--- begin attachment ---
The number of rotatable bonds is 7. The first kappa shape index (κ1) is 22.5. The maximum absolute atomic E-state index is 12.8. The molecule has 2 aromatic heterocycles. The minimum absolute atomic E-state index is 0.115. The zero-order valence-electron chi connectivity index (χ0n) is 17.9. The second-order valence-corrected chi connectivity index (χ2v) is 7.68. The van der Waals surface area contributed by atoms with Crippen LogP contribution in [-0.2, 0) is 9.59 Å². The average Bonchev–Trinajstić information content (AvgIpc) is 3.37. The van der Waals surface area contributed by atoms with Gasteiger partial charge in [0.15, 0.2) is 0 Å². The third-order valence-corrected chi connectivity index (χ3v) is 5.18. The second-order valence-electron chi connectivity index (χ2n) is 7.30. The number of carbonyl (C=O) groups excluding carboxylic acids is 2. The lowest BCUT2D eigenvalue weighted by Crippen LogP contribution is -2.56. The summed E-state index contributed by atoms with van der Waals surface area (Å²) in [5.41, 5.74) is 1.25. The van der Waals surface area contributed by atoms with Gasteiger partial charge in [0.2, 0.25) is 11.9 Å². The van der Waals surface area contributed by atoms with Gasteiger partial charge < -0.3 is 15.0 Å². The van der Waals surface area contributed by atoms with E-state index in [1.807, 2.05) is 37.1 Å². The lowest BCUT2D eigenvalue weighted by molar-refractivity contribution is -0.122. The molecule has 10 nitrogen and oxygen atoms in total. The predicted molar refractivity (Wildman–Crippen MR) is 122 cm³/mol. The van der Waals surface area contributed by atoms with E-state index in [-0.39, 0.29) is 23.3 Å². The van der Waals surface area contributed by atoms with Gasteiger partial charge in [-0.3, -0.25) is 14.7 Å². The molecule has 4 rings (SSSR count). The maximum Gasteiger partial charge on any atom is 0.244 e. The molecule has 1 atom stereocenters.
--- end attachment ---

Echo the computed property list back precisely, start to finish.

The number of rotatable bonds is 7. The first kappa shape index (κ1) is 22.5. The maximum absolute atomic E-state index is 12.8. The molecule has 2 aromatic heterocycles. The minimum absolute atomic E-state index is 0.115. The zero-order valence-electron chi connectivity index (χ0n) is 17.9. The second-order valence-corrected chi connectivity index (χ2v) is 7.68. The van der Waals surface area contributed by atoms with Crippen LogP contribution in [-0.2, 0) is 9.59 Å². The average Bonchev–Trinajstić information content (AvgIpc) is 3.37. The van der Waals surface area contributed by atoms with Gasteiger partial charge in [0.15, 0.2) is 0 Å². The third-order valence-corrected chi connectivity index (χ3v) is 5.18. The second-order valence-electron chi connectivity index (χ2n) is 7.30. The number of carbonyl (C=O) groups excluding carboxylic acids is 2. The lowest BCUT2D eigenvalue weighted by Crippen LogP contribution is -2.56. The summed E-state index contributed by atoms with van der Waals surface area (Å²) in [5.41, 5.74) is 1.25. The van der Waals surface area contributed by atoms with Gasteiger partial charge in [0.2, 0.25) is 11.9 Å². The van der Waals surface area contributed by atoms with Gasteiger partial charge < -0.3 is 15.0 Å². The van der Waals surface area contributed by atoms with E-state index in [1.807, 2.05) is 37.1 Å². The lowest BCUT2D eigenvalue weighted by molar-refractivity contribution is -0.122. The molecule has 10 nitrogen and oxygen atoms in total. The predicted molar refractivity (Wildman–Crippen MR) is 122 cm³/mol. The van der Waals surface area contributed by atoms with E-state index in [-0.39, 0.29) is 23.3 Å². The van der Waals surface area contributed by atoms with Gasteiger partial charge in [-0.3, -0.25) is 14.7 Å². The molecule has 4 rings (SSSR count). The maximum Gasteiger partial charge on any atom is 0.244 e. The molecule has 1 atom stereocenters.